Panel (a) shows strong seasonal variation in PM2.5. November through February are the months with the highest concentration of PM2.5, March through June are characterized by PM2.5 levels that hover near the daily limit set by the Indian government, and July through October have the lowest levels of the year. Between January 2015 through January 2016, PM2.5 reached its peak reading of 976μg/m3 on November 12th at 1:00AM, during Diwali, a holiday which is celebrated in India by setting off firecrackers. Notably, over these 13 months, the weekly mean PM2.5 was below the daily WHO limit of 25μg/m3 for only three weeks, and was below the less stringent daily Indian government limit of 60μg/m3 for only 17 weeks. The weekly variation in PM2.5 is also high, often varying over several hundreds of μg/m3 over the course of a week.

Panel (b) depicts daily variation in PM2.5 over December 2015 through January 2016, the two months during which experiments were conducted. Over this period of time, neither the daily mean PM2.5 nor the 25th percentile ever fell as low as the Indian government limit of 60μg/m3. The lowest daily mean was 149μg/m3, the highest daily mean was 460μg/m3, and the mean daily mean was 260μg/m3 over these two months. This panel also suggests a correlation in the daily mean over time. In fact, 79% of the variation in the daily mean can be statistically explained by its first lag in a regression of daily mean PM2.5 on the previous day’s mean PM2.5.

In Panel (c), we present data from the same months as in Panel (b), but instead of daily means, we display hourly means in order to examine variation in pollution over the course of the day. PM2.5 remains consistently high from 10:00PM to 10:00AM, at which point it starts decreasing to reach the daily low at 4:00PM and 5:00PM. From 5:00PM to 10:00PM, it steadily increases again. The nightly mean from 10:00PM to 10:00AM is 302μg/m3, and the daily mean is 224μg/m3. Between 4:00PM and 5:00PM, mean PM2.5 is 169μg/m3. The hourly 25th percentiles over these two months are never below the limit set by the Indian government.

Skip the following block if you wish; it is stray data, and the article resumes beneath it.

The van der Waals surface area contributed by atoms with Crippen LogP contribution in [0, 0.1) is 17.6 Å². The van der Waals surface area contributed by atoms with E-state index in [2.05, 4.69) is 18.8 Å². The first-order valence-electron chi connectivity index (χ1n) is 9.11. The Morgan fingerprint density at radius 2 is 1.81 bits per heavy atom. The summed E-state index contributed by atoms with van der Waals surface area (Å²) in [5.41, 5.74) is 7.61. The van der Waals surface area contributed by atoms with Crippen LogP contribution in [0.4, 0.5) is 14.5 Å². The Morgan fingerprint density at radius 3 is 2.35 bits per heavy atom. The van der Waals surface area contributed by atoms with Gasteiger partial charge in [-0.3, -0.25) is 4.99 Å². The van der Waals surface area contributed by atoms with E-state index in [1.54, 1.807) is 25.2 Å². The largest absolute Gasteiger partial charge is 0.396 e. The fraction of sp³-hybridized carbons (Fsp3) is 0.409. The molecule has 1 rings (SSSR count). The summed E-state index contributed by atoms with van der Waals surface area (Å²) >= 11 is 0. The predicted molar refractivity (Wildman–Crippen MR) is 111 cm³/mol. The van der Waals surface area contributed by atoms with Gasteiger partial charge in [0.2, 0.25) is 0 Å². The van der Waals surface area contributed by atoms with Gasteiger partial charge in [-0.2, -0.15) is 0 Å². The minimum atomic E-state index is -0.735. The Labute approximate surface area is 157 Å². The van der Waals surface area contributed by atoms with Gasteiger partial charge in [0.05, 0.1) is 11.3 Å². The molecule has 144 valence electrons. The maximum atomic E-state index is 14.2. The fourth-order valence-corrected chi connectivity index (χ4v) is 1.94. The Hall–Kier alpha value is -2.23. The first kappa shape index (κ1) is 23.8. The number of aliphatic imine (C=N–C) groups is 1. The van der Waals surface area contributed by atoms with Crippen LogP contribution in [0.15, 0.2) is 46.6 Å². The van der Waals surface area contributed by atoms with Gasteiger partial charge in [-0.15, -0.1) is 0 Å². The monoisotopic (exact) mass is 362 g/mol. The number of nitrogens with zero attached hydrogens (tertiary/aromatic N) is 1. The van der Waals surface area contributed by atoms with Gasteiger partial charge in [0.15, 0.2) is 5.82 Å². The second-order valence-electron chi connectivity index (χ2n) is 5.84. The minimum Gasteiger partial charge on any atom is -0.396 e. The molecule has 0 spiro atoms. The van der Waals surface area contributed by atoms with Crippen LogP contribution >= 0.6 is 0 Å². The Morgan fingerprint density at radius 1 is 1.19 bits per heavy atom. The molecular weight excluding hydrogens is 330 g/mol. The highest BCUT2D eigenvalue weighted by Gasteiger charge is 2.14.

The data presented in Fig 1 show that the period over which the experiment was conducted include the weeks with the highest mean levels of PM2.5 over the 13 consecutive months ending January 2016. They also show that the daily mean PM2.5 is highly dependent on the previous day’s pollution levels. Finally, the figure shows predictable variability in hourly pollution levels throughout the day, with higher pollution levels recorded during the night, and lower levels recorded during the day. The next section will discuss how these observations were used to design the experiment.

Methods

Experimenting with indoor air purifiers under realistic circumstances in Delhi

Air purifiers are marketed as a product that can reduce exposure to air pollution, and are sold in upscale electronics shops throughout Delhi. Recently, demand for air purifiers in Delhi has increased as more people have become aware of the negative health impacts of exposure to air pollution [34]. However, there is little information on indoor air quality during realistic patterns of air purifier use in highly polluted environments such as Delhi during winter.